Breastfeeding and Obesity among Kuwaiti Preschool Children
ABSTRACT To determine if breastfeeding and its duration are associated with a reduced risk of obesity among Kuwaiti preschool children.
The sample consisted of 2,291 (1,092 males and 1,199 females) preschool children (3-6 years of age) and their mothers. The data were collected from September 2003 to June 2004. Height and weight measurements were used for defining weight status while other data were collected by questionnaire.
There was no significant association of breastfeeding or its duration with either overweight or obesity among preschool children after adjusting for effects of the confounders. The child's gender, age and birth weight were the significant factors influencing current weight. Girls were at 32% higher risk of becoming obese than boys. Children aged 4-5 years were at nearly 3 times higher risk of overweight and obesity than children of less than 4 years. Children with higher birth weight (>or=4 kg) had double the risk of obesity than those of normal birth weight (>or=2.5 to <4.0 kg). Maternal obesity was a strong predictor of obesity in the children. A child with an obese mother had nearly 2 times higher risk of being overweight (BMI between the 85th the 95th percentiles) and 3 times of being obese (BMI >or=95th percentile) compared to a child born to a mother with a normal body weight.
Breastfeeding and its duration are not associated with obesity status. However, there is a positive association between child and maternal obesity.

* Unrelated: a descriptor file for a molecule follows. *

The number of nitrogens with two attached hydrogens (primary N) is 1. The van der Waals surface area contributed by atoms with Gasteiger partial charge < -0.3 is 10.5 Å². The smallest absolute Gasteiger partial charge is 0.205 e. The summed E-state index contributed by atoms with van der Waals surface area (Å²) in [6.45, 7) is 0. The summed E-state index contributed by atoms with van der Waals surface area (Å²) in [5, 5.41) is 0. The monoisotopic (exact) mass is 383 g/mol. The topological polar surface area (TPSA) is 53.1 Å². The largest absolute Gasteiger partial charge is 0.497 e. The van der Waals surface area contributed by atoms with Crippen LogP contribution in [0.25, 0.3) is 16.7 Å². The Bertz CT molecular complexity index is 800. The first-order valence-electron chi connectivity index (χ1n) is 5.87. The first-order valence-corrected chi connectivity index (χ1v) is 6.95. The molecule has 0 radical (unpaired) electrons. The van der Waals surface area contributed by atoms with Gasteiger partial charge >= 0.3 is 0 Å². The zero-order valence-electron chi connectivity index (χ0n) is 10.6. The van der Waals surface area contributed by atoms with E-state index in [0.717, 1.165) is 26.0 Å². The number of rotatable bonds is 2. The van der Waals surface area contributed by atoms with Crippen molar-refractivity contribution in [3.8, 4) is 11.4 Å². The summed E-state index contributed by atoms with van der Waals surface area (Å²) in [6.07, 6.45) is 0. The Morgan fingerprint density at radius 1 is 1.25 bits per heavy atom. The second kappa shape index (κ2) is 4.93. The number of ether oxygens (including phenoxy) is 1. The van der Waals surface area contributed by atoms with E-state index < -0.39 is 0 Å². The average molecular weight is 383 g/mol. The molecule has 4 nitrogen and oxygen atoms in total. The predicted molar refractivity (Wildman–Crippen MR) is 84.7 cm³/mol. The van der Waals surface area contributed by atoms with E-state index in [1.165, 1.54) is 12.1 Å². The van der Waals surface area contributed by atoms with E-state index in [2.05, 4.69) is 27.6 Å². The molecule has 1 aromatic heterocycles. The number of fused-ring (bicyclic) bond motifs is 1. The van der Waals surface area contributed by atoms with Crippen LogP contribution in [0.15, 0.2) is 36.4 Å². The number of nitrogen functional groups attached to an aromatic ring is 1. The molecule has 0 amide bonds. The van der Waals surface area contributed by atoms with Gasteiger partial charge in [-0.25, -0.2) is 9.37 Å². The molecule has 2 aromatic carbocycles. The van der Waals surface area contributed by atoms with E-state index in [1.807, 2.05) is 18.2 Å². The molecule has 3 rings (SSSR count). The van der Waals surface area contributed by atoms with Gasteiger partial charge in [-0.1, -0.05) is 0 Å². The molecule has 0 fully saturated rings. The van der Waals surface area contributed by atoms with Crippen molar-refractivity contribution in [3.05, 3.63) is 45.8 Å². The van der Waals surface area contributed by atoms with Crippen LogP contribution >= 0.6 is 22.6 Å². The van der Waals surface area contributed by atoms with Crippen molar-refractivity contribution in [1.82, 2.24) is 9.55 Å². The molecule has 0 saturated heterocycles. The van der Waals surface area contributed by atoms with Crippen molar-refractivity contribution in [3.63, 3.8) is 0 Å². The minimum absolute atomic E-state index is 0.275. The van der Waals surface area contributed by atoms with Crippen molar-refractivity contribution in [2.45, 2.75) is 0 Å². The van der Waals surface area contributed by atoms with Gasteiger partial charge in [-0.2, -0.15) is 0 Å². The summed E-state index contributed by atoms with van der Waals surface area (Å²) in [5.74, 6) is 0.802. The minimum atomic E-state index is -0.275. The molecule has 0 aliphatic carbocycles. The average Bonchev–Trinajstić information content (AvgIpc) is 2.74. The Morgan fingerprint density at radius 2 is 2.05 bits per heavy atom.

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- "Water, herbal water 6e9 Fruits Canned wheat & rice Weaning foods -Primi pregnancy -Mother's health status -Child refusal to feed (not satisfied) -Mother's work Egypt  4e6 Water, sweetened water, flavored tea 6e9 Rice, tea and biscuit -New pregnancy -Child old enough -Scanty milk -Contraceptive use -High income & high education KSA  4e6 4 e6 Rice -Insufficiency or non-availability of breast milk -Child reaching suitable age -Mother not having enough milk -Pregnancy of mother Kuwait    3e5 Water, herbs, fruit juices 4e<6 Cereal products (biscuit, baby cereals) -Insufficiency of mother's milk -Lack of professional support to breastfeeding mothers during the early days after delivery. -Mother's desire -Infant refusal of the breast -Onset of a new pregnancy -The use of contraceptive pills Lebanon   <4 "
ABSTRACT: Suboptimal feeding patterns during the first two years of life are key determinants of malnutrition in children and constitute an important predictor of health in later years. Early-childhood nutritional factors, stunting, and obesity have been highlighted as prominent core underlying factors of Non-Communicable Disease (NCD) development whereas the improvement of complementary feeding practices has been cited as one of the most effective preventive strategies for reducing malnutrition and adult NCDs. In the MENA region NCD prevalence shows very high rates and the limited available studies show that current practices fall behind global recommendations. Common to all countries of this region are practices of mixed breast and bottle-feeding as early as the first month, as well as the premature introduction of complementary foods. Early introduction of non-milk fluids, such as sweetened water and herbal teas, has been described as a common practice in the region and the premature introduction of complementary foods has been reported in as high as 80% of infants in several of the countries. Thus, enhancing infant/young child health can significantly reduce morbidities and mortalities, as well as adult-onset diseases, ultimately decreasing the region's overall burden of disease.Nutrition, metabolism, and cardiovascular diseases: NMCD 07/2012; 22(10):793-8. DOI:10.1016/j.numecd.2012.05.010 · 3.88 Impact Factor